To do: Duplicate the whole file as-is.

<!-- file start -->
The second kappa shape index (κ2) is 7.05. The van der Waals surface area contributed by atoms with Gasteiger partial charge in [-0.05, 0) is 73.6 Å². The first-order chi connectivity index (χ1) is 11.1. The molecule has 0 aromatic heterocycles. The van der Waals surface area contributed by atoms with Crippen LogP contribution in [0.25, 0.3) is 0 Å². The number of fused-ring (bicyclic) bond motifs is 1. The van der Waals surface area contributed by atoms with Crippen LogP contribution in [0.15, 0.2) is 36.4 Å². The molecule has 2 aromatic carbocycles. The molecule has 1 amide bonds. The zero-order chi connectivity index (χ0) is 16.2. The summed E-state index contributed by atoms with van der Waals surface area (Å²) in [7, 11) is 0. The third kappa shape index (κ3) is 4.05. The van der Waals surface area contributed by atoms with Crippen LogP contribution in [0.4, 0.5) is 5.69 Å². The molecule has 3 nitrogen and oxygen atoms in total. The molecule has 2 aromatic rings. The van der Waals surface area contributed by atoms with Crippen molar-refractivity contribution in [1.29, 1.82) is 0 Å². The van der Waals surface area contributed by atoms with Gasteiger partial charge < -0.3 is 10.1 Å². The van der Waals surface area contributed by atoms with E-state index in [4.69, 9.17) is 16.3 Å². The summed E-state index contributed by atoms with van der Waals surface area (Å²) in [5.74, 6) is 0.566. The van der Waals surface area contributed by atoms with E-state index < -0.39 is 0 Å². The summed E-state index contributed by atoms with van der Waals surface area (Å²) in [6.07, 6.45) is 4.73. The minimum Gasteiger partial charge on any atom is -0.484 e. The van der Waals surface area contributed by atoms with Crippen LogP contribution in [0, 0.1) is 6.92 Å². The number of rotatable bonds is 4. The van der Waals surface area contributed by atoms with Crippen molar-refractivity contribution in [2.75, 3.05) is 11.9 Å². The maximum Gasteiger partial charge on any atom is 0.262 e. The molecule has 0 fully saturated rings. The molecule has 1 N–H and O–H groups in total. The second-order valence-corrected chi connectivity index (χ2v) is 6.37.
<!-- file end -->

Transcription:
The second kappa shape index (κ2) is 7.05. The van der Waals surface area contributed by atoms with Gasteiger partial charge in [-0.05, 0) is 73.6 Å². The first-order chi connectivity index (χ1) is 11.1. The molecule has 0 aromatic heterocycles. The van der Waals surface area contributed by atoms with Crippen LogP contribution in [0.25, 0.3) is 0 Å². The number of fused-ring (bicyclic) bond motifs is 1. The van der Waals surface area contributed by atoms with Crippen LogP contribution in [0.15, 0.2) is 36.4 Å². The molecule has 2 aromatic carbocycles. The molecule has 1 amide bonds. The zero-order chi connectivity index (χ0) is 16.2. The summed E-state index contributed by atoms with van der Waals surface area (Å²) in [7, 11) is 0. The third kappa shape index (κ3) is 4.05. The van der Waals surface area contributed by atoms with Crippen LogP contribution in [0.4, 0.5) is 5.69 Å². The molecule has 3 nitrogen and oxygen atoms in total. The molecule has 2 aromatic rings. The van der Waals surface area contributed by atoms with Crippen molar-refractivity contribution in [1.29, 1.82) is 0 Å². The van der Waals surface area contributed by atoms with Gasteiger partial charge < -0.3 is 10.1 Å². The van der Waals surface area contributed by atoms with E-state index in [4.69, 9.17) is 16.3 Å². The summed E-state index contributed by atoms with van der Waals surface area (Å²) in [5.74, 6) is 0.566. The van der Waals surface area contributed by atoms with E-state index < -0.39 is 0 Å². The summed E-state index contributed by atoms with van der Waals surface area (Å²) in [6.07, 6.45) is 4.73. The minimum Gasteiger partial charge on any atom is -0.484 e. The van der Waals surface area contributed by atoms with Crippen LogP contribution in [0, 0.1) is 6.92 Å². The number of rotatable bonds is 4. The van der Waals surface area contributed by atoms with Crippen molar-refractivity contribution in [2.75, 3.05) is 11.9 Å². The maximum Gasteiger partial charge on any atom is 0.262 e. The molecule has 0 fully saturated rings. The molecule has 1 N–H and O–H groups in total. The second-order valence-corrected chi connectivity index (χ2v) is 6.37.